Andrea Rossi, inventor of the Energy Catalyzer, or E-Cat, has declined an offer from an Italian government laboratory for independent testing of his device.
According to Francesco Celani, a physicist with the Italian National Institute of Nuclear Physics in Frascati, Rossi says he has sold his device and that he has no other unit available for independent testing.
Celani offered to perform the independent confirmation of Rossi’s energy claim. Celani’s offer, made on or about Nov. 10, included:
- Use of government equipment that is regularly tested and calibrated.
- A cost of only two percent of what Rossi has promised (since March 10, 2011) to pay to the physics department of the University of Bologna for testing.
- A rapid evaluation of 20 days (10 for the test and another 10 to write the report,) rather than the two-year duration of the proposed University of Bologna research.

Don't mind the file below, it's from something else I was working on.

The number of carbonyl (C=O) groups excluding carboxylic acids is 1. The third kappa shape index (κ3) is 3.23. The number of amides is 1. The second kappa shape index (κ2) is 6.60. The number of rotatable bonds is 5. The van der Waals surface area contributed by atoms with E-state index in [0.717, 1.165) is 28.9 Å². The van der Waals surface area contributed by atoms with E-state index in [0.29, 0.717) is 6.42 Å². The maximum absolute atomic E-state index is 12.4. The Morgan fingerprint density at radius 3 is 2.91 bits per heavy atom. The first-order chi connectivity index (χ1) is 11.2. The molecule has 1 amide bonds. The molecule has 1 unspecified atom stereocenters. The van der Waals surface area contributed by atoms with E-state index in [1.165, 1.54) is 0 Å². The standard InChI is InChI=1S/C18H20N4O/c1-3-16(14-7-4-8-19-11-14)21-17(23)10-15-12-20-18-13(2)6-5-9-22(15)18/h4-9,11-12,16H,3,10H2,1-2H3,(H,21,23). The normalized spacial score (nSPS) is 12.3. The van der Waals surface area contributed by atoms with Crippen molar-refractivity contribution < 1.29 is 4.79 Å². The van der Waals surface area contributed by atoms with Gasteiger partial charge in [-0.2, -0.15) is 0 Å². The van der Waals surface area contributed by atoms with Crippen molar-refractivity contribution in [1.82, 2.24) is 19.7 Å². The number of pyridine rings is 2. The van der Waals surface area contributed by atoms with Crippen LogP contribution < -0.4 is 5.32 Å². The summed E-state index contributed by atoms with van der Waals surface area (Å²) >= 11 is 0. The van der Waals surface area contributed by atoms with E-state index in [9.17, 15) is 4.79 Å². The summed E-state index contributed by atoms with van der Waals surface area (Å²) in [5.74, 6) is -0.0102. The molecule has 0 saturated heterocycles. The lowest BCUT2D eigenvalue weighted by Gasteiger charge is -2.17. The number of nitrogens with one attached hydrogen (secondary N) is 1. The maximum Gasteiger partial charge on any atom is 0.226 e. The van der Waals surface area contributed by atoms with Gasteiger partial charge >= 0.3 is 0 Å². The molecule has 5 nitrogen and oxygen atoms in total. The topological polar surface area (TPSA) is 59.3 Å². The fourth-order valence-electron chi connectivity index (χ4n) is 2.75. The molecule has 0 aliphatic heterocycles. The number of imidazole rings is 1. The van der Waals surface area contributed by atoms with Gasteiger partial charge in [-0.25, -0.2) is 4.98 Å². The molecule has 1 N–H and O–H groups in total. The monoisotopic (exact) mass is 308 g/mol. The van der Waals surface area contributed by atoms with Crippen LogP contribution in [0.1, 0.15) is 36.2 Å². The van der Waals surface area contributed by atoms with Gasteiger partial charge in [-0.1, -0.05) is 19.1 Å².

- An offer of fulltime observation and control by Rossi.
- A promise of no attempts to reveal Rossi’s industrial secret.
According to an e-mail Celani sent to his colleagues, Rossi declined his offer.
“Rossi answered that my test, among others of very low cost…was too-late because the E-Cat [had been] sold,” Celani wrote.
This summer, on July 14, 2011, Rossi asked NASA if they would like the opportunity to independently test his device. NASA accepted Rossi’s offer and began drafting an agreement. NASA stated that a confirmatory test would cost about $50,000. Rossi responded to NASA on July 22 and told them that they could test his device if they paid him $15 million. (New Energy Times will report more details about the Rossi-NASA story in forthcoming reports.)
The Italian National Institute of Nuclear Physics story was first reported by Focus.it, an Italian news magazine.